From the earliest days of television, sports was an important format for video coverage. Though early cameras were of poor quality and the receivers of the day were equipped with tiny screens, fans flocked to the "tube" to watch their respective weekend warriors run for glory with the pigskin. In 1950, the Los Angeles Rams and the Washington Redskins became the first NFL teams to have all of their home and road games televised. The DuMont Network paid the then huge rights fee of $75,000 to televise the 1951 NFL Championship Game across the entire United States.
By 1955, NBC became the television home to the NFL Championship Game, paying $100,000 to the league for the rights to telecast the league finale. The 1958 NFL Championship Game between the Baltimore Colts and the New York Giants played at Yankee Stadium went into sudden death overtime. This game, known ever since as the "Greatest Game Ever Played," was seen by millions throughout the country and is credited with increasing the popularity of professional football in the late 1950s and early 1960s. When the rival American Football League (AFL) began in 1960, it signed a 5-year contract with ABC to cover their games. This became the first ever cooperative television plan for Professional Football, in which the proceeds of the contract were divided equally among member clubs. ABC and the AFL also introduced moving, on-field cameras (as opposed to the fixed midfield cameras of CBS and the NFL), and were the first to have players "miked" during broadcast games. The inevitable contest between the AFL and NFL Champs precipitated the creation of the Super Bowl. The first year of the ultimate football game had both CBS and NBC simultaneously carrying the game. Subsequent Super Bowl Games were covered by CBS or NBC for the next few years. The popularity of Pro Football on TV with American television viewers was cemented by the so called, "Heidi Bowl" incident on NBC in November of 1968 when programmers decided to cut away from the Jets-Raiders Game that, with 65 seconds to play, seemed a sure win for the Jets. But the Raiders came back to score 2 touchdowns in the last minute to win the game. After this incident, the networks began the policy of backing up their program schedules to start only after the conclusion of the games. By the end of the decade, with the introduction of Monday Night Football, the viewership of Professional Football eclipsed all other sports, knocking Major League Baseball down the ratings charts.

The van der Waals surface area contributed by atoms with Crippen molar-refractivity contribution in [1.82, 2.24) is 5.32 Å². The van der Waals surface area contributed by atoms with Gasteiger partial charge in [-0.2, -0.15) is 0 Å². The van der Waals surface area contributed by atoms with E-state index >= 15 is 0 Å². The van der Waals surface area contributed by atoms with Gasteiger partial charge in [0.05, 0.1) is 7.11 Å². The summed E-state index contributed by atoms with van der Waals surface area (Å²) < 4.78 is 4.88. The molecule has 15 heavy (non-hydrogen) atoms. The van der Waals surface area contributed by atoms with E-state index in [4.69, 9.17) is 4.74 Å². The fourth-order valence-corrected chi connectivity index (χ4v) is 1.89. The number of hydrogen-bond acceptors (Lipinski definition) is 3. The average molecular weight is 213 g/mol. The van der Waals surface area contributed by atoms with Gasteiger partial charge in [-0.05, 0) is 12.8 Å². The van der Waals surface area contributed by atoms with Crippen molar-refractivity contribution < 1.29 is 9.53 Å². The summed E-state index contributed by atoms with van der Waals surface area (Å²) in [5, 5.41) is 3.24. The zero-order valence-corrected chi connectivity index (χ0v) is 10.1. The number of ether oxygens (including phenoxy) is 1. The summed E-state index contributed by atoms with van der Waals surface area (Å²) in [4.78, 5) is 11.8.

As Pro Football gained in popularity, it rights fees went up causing CBS to pass on NFL Football in the mid 1990's and allowing the new FOX Television Network to gain a foothold in the broadcast sports realm. Today, the major networks pay upwards of $550 million a year to televise NFL games which can now be seen on cable, satellite and broadcast networks. Currently, the AFC is carried by CBS, the NFC is carried FOX, NBC carries selected games of both conferences on Sunday Night, and ESPN (a cable cousin of ABC) carries Monday Night Football.
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